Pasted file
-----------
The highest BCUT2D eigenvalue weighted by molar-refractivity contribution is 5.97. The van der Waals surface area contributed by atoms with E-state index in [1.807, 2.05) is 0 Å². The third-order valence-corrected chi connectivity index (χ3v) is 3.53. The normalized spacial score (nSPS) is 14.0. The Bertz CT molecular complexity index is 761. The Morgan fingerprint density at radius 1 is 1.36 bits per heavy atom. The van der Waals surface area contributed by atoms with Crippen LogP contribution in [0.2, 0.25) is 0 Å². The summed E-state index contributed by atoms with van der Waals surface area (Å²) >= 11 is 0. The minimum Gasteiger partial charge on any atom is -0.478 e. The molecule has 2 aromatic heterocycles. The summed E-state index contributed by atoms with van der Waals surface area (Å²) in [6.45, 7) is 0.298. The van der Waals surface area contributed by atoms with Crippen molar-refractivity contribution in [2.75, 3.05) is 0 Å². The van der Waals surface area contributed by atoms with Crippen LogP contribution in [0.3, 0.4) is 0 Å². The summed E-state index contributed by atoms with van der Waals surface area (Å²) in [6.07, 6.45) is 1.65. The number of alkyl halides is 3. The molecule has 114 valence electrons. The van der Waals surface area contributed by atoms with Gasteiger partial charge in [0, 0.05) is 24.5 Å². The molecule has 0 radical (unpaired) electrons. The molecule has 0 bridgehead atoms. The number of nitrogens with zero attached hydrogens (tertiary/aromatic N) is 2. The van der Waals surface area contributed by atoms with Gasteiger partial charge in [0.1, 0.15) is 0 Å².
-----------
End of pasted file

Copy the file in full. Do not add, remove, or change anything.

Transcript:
The highest BCUT2D eigenvalue weighted by molar-refractivity contribution is 5.97. The van der Waals surface area contributed by atoms with E-state index in [1.807, 2.05) is 0 Å². The third-order valence-corrected chi connectivity index (χ3v) is 3.53. The normalized spacial score (nSPS) is 14.0. The Bertz CT molecular complexity index is 761. The Morgan fingerprint density at radius 1 is 1.36 bits per heavy atom. The van der Waals surface area contributed by atoms with Crippen LogP contribution in [0.2, 0.25) is 0 Å². The summed E-state index contributed by atoms with van der Waals surface area (Å²) >= 11 is 0. The minimum Gasteiger partial charge on any atom is -0.478 e. The molecule has 2 aromatic heterocycles. The summed E-state index contributed by atoms with van der Waals surface area (Å²) in [6.45, 7) is 0.298. The van der Waals surface area contributed by atoms with Crippen molar-refractivity contribution in [2.75, 3.05) is 0 Å². The van der Waals surface area contributed by atoms with Crippen LogP contribution in [0.3, 0.4) is 0 Å². The summed E-state index contributed by atoms with van der Waals surface area (Å²) in [6.07, 6.45) is 1.65. The number of alkyl halides is 3. The molecule has 114 valence electrons. The van der Waals surface area contributed by atoms with Gasteiger partial charge in [0, 0.05) is 24.5 Å². The molecule has 0 radical (unpaired) electrons. The molecule has 0 bridgehead atoms. The number of nitrogens with zero attached hydrogens (tertiary/aromatic N) is 2. The van der Waals surface area contributed by atoms with Gasteiger partial charge in [0.1, 0.15) is 0 Å².